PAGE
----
jeudi 27 août 2009

Day off

I was itching to write in French, but the keyboard I'm using does not have the useful accents needed for the French language. And writing without the accents makes my skin crawl. So, English it is, for now.

I'm in DC, taking the day off from travels and activities. Taking the day to do what I do so well, and that is... not much besides keeping myself entertained with writing, reading and perhaps watching a dvd later, if I feel like it. I realise many people aren't like this. It seems like a lot of people don't necessarily need "low times". Or maybe they do, but don't realise it. When my mother left the appartment, she asked me what I was going to do, and suggested that I could go to the pool (my uncle and aunt live in a complex where there is a pool and many other fancy things like a gym and even a coffee shop). Yes, I guess I could. But that would defeat the purpose of having a day off, having a day when you don't do things just for the sake of doing them. A day when you just hang out with yourself. Perhaps, if I actually enjoyed going to the pool, I would feel like going. But, really, I don't, so it most probably ain't gonna happen!

Instead of swimming and getting exercise, I'm reading the book Eat, Pray, Love which was so sweetly sent from New Orleans by my sister. I'm enjoying it very much, but Elizabeth Gilbert, the author and narrator, gets on my nerves, a little, sometimes. She's a bullient, chatty, sometimes self-absorbed (or overly self-deprecating? I'm not sure which yet) American in search of spirituality. The subtitle of the book goes like this : " One woman's search for everything across Italy, India and Indonesia". And indeed, it does seem like Liz Gilbert is looking for everything, namely peace and purpose and a sense of feeling complete. In order to find those things, she stops by Italy to find pleasure, India to meditate and find Peace -or in her words : God - and Indonesia to try and combine worldly pleasures with transcendance. It's an ambitious project, and a worthy one, too. That may be why I would like her to write in a slightly less pedestrian way. Call me old-fashionned, but if I'm reading a book about praying, I don't expect and necessarily want to be so entertained. Eat Pray Love is an entertaining read, but not a profound and deep one. I don't think it will transform me, although it has instructed me on Yoga practises and the ways of meditation. But Gilbert's writing is too chatty. It still wants to seduce. She wants to be loved through her writing, instead of just saying things without fear of judgement. I haven't finished the book yet, so I might be surprised to see that Gilbert's writing has more impact on me than I'm willing to admit. And it is reassuring to hear such a fresh voice candidly sharing her turmoil and quest for calm in her life. But I'm pretty sure that she's one of those people who has difficulties taking "low times" just to chill. She actually admits it, blaming in part her American culture :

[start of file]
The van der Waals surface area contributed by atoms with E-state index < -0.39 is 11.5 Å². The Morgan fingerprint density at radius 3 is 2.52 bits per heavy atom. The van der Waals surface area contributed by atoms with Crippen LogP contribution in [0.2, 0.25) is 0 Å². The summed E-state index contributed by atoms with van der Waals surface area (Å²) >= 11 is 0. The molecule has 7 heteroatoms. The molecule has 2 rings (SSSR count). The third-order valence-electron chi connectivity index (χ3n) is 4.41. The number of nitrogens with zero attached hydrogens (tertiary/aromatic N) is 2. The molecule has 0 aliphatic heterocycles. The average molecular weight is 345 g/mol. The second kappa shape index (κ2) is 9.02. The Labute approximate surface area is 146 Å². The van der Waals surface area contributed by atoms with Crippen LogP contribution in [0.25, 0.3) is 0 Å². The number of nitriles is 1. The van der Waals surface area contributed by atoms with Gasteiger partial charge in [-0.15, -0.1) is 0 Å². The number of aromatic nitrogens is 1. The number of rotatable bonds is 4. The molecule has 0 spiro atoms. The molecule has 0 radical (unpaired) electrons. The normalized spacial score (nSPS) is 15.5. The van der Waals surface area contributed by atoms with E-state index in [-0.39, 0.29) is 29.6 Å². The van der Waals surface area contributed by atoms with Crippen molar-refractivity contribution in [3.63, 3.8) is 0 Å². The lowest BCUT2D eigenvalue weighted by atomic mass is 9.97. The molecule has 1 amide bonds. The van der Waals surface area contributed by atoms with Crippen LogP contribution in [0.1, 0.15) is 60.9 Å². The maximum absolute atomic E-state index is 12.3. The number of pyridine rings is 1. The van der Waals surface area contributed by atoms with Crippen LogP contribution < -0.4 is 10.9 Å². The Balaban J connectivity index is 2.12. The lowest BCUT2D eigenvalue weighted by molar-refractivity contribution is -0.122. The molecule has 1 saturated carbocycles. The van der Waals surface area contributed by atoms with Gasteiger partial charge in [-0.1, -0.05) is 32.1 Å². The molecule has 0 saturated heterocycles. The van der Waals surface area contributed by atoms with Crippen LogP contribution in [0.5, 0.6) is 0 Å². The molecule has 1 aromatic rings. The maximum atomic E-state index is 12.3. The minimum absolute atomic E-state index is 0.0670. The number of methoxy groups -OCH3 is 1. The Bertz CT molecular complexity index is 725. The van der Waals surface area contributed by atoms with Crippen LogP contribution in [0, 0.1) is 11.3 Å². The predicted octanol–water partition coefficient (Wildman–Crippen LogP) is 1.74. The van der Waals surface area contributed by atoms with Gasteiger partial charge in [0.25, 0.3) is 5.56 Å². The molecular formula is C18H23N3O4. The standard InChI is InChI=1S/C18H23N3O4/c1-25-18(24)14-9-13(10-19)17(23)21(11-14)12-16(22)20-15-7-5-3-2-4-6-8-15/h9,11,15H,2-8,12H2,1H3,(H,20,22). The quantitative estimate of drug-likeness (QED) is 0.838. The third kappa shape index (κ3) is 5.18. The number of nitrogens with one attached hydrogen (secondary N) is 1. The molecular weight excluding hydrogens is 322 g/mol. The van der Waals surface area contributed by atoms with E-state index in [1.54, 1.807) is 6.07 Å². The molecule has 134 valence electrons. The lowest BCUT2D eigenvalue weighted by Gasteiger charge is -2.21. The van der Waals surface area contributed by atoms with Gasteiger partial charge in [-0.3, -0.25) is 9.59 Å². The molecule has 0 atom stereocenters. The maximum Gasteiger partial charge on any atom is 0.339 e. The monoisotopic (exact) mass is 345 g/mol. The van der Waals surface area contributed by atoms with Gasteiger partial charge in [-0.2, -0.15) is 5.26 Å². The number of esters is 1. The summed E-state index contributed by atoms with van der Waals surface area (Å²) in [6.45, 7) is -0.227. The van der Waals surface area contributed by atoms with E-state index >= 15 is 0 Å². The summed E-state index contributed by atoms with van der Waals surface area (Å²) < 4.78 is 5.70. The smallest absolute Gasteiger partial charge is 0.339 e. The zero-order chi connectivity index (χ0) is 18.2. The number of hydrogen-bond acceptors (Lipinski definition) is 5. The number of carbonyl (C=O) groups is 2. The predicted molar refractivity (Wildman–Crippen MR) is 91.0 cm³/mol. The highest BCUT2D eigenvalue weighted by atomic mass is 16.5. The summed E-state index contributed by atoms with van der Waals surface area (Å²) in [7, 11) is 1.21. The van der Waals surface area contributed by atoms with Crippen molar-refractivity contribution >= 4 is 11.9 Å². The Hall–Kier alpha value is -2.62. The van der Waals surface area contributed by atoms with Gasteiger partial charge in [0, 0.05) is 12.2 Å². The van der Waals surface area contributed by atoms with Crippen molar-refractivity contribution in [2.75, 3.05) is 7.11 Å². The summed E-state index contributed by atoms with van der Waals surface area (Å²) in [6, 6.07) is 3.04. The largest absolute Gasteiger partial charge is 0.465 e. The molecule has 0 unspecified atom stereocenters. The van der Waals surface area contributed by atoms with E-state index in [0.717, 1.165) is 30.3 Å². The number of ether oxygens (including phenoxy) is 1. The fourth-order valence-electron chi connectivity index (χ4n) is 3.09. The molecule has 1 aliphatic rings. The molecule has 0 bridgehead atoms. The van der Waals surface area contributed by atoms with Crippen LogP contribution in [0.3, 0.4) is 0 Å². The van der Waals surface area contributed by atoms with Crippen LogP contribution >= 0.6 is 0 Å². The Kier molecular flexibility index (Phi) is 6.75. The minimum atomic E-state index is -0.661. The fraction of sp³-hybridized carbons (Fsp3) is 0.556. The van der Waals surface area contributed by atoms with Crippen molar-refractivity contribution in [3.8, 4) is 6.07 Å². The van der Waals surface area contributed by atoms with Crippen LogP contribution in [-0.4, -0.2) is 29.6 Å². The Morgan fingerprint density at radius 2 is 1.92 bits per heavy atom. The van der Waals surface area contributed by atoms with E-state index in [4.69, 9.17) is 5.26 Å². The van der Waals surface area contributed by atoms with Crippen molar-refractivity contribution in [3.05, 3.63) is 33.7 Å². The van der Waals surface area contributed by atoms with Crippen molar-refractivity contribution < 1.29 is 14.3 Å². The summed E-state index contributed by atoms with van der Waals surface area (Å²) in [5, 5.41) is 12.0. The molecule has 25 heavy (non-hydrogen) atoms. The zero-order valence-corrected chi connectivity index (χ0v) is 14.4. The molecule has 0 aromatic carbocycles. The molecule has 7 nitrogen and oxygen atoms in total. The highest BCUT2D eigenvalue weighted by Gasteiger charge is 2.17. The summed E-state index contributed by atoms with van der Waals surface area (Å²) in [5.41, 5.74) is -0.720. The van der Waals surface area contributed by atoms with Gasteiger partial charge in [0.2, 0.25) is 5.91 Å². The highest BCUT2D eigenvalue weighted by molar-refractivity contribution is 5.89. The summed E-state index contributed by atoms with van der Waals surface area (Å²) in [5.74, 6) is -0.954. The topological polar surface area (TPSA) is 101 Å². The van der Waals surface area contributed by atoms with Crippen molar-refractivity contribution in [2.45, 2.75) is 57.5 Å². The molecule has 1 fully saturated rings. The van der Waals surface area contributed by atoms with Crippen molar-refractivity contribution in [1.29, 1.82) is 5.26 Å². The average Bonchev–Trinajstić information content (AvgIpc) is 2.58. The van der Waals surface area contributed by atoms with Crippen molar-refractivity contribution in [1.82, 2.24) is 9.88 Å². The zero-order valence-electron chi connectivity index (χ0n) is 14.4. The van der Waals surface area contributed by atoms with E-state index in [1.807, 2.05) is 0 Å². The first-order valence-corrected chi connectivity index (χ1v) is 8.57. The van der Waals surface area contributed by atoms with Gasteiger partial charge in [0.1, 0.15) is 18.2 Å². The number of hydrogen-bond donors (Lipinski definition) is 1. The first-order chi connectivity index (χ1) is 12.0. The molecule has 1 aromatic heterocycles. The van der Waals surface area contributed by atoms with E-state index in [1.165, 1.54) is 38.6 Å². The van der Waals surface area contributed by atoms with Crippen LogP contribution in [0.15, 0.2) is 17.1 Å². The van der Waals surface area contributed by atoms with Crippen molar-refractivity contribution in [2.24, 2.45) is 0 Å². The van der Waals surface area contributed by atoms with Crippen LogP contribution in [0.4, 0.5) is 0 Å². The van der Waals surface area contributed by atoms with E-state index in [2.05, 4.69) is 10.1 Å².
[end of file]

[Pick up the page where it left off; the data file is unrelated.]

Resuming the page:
"Generally speaking, though, Americans have an inability to relax into sheer pleasure. Ours is an entertainment-seeking nation, but not necessarily a pleasure-seeking one. Americans spend billions to keep themselves amused with everything from porn to theme parks to wars, but that's not exactly the same thing as quiet enjoyment. [...] Americans don't really know how to do nothing."

Of course, I can find Americans who know how to relax. By generalizing, without giving hard evidence for her claim, Gilbert is weakening her argument. But, on the other hand, I see what she means. Having been raised in France, I know how to enjoy a meal. That basically means eating delicious food, talking with friends for endless hours, and not doing much else than that. Such times are beautiful, deeply cherished moments. And I'm really really not sure that I would know how to thoroughly enjoy a meal if I had been raised in the USA. In fact, I'm pretty sure I wouldn't.

Have I ever mentionned that I'm very happy being Franco-American? Well, I am! Best of both worlds, if it weren't for all that water between them...

Aucun commentaire: